|My Herb Garden in July|
I have often mentioned using essential oils and herbs. Just came across this article by Taylor Miller which will provide some very helpful insights:
"Essential Oils, or EO’s, have infinite purposes. Here are 19 tried and true practices for the beginning user. Believe it or not, this list is by no means exhaustive, but it was somewhat exhausting to write!
Lots of mixing to ensue.
An Essential oil will release its powerful fragrance if cleverly placed . . .
1. Put a few drops of Peppermint Essential Oil on a napkin, and rub over a lightbulb. When you switch it on, the bulb will heat and release a beautiful minty scent. But please use only on tungstens, not compact fluorescents. If you are more environmentally friendly, a stove top, when warmed, creates a similar effect.
2. I always put a few drops of essential oil on my new furnace filters. When the air blows through the vent, it circulates the beautiful scent throughout your house (much cheaper and healthier than those room-to-room evanescent fresheners!) If you use a disinfecting oil, like Lavender or Tea Tree, you can stop some nasties before they invade or to cut back on dust mites, use Eucalyptus. Every week or so, add a few more drops for continued enjoyment.
3. If the night lights in said “fresheners” (Tip 2) are just too irresistible to give up, refill the reservoir with a few drops of Essential Oil and water for an easy-peasy, CHEAP, solution.
4. Harvest and dry some of your summer flowers, your spike speedwells and roses, your lavenders and mums. Dry them by hanging them upside down, and then cut ‘em into small pieces. Mix in a few drops of your favorite smelling EO, wrap in a tissue or thin cloth and BAM, instant potpourri.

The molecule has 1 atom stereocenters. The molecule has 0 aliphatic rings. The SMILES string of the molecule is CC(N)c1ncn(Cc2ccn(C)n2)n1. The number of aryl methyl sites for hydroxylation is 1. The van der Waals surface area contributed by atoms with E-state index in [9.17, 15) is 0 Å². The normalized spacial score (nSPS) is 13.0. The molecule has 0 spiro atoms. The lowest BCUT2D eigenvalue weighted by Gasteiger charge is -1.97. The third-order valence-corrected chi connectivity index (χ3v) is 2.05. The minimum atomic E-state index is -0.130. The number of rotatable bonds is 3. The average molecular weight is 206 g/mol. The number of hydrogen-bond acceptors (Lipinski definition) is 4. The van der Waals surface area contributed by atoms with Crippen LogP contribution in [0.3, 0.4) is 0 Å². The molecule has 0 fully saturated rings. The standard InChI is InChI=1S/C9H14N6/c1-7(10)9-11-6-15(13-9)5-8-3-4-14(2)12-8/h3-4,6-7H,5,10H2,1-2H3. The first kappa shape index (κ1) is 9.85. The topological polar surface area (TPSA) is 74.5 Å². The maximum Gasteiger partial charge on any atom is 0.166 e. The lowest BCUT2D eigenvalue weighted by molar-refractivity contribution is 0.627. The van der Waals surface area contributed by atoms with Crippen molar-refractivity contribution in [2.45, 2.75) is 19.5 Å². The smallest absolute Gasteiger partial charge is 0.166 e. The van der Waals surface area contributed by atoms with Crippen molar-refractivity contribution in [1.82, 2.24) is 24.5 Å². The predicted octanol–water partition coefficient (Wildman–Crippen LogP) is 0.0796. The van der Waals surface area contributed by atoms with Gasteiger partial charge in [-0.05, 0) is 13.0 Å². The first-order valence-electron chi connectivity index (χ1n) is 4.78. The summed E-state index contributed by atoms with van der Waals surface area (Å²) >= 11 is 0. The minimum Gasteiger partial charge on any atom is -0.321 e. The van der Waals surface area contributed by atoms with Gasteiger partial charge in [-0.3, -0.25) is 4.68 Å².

5. For an air freshener that lasts, mix 10 parts vodka with 1 part of your favorite EO (maybe Bergamont or Cedar) in a spray bottle. But just don’t drink it, kapeesh?
6. And why not mix in some EO with a bucket of paint (might I suggest lemon)? Essential oils aren’t fatty, so oil spots shouldn’t be a problem. But if you’re a worry-wort (like me), experiment on a small patch of wall and let dry.
7. ¡Amor, amoré! Scent love letters by stretching a half cotton ball, doused with a couple drops of Jasmine EO and seal in an envelope. Caution: Jasmine is an aphrodisiac. Well, that may not be so much of a caution, really as just a … a head’s up.
Many essential oils are concentrated enough, they disinfect!
8. Vinegar is a super-effective cleaner but smells egregiously bad. And anti-bacterial sprays do only that, kill bacteria. But fungal spores are a growing problem (literally), and EO’s can save the day. In a large spray bottle, mix Tea Tree or Lavender oil (and be generous) with a cup of vinegar. It’s an instant multi-surface cleaner, so use it.
9. For caked on gunk (in the bath or kitch), mix in a bowl some baking soda and lemon juice until you have a paste, then add an EO for extra scent and as an antiseptic. The baking soda is used as a mild-abrasive, and the citric acid in the lemon juice cuts through the grease and grime. Basically, Lemon juice + EO = Love.